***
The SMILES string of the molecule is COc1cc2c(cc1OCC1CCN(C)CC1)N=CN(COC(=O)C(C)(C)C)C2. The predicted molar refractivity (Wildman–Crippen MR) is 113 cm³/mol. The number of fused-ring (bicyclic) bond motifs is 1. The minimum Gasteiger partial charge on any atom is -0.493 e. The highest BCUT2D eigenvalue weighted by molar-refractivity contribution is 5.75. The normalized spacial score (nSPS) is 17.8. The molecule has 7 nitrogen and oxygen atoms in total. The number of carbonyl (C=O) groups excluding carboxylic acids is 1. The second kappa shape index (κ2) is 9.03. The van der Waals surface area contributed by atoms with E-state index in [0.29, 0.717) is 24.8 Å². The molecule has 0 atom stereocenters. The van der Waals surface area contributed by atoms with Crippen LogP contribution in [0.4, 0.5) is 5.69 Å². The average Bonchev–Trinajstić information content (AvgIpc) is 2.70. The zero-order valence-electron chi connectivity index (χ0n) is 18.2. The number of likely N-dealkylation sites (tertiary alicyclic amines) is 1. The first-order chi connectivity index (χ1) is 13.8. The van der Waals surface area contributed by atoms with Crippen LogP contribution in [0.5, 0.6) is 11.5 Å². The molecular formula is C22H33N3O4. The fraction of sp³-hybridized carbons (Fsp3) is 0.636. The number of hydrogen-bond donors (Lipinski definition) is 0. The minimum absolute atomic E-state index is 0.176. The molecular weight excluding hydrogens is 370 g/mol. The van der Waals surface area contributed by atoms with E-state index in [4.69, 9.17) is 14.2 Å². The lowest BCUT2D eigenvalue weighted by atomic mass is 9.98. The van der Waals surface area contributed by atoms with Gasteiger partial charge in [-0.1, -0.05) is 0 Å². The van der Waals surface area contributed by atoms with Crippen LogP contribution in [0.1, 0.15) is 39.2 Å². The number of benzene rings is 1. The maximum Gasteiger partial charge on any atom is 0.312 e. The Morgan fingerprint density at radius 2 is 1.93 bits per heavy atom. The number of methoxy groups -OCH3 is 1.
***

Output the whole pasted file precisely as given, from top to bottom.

The SMILES string of the molecule is COc1cc2c(cc1OCC1CCN(C)CC1)N=CN(COC(=O)C(C)(C)C)C2. The predicted molar refractivity (Wildman–Crippen MR) is 113 cm³/mol. The number of fused-ring (bicyclic) bond motifs is 1. The minimum Gasteiger partial charge on any atom is -0.493 e. The highest BCUT2D eigenvalue weighted by molar-refractivity contribution is 5.75. The normalized spacial score (nSPS) is 17.8. The molecule has 7 nitrogen and oxygen atoms in total. The number of carbonyl (C=O) groups excluding carboxylic acids is 1. The second kappa shape index (κ2) is 9.03. The van der Waals surface area contributed by atoms with E-state index in [0.29, 0.717) is 24.8 Å². The molecule has 0 atom stereocenters. The van der Waals surface area contributed by atoms with Crippen LogP contribution in [0.4, 0.5) is 5.69 Å². The average Bonchev–Trinajstić information content (AvgIpc) is 2.70. The zero-order valence-electron chi connectivity index (χ0n) is 18.2. The number of likely N-dealkylation sites (tertiary alicyclic amines) is 1. The first-order chi connectivity index (χ1) is 13.8. The van der Waals surface area contributed by atoms with Crippen LogP contribution in [0.5, 0.6) is 11.5 Å². The molecular formula is C22H33N3O4. The fraction of sp³-hybridized carbons (Fsp3) is 0.636. The number of hydrogen-bond donors (Lipinski definition) is 0. The minimum absolute atomic E-state index is 0.176. The molecular weight excluding hydrogens is 370 g/mol. The van der Waals surface area contributed by atoms with E-state index in [4.69, 9.17) is 14.2 Å². The lowest BCUT2D eigenvalue weighted by atomic mass is 9.98. The van der Waals surface area contributed by atoms with Gasteiger partial charge in [-0.1, -0.05) is 0 Å². The van der Waals surface area contributed by atoms with Crippen LogP contribution in [0.1, 0.15) is 39.2 Å². The number of benzene rings is 1. The maximum Gasteiger partial charge on any atom is 0.312 e. The Morgan fingerprint density at radius 2 is 1.93 bits per heavy atom. The number of methoxy groups -OCH3 is 1.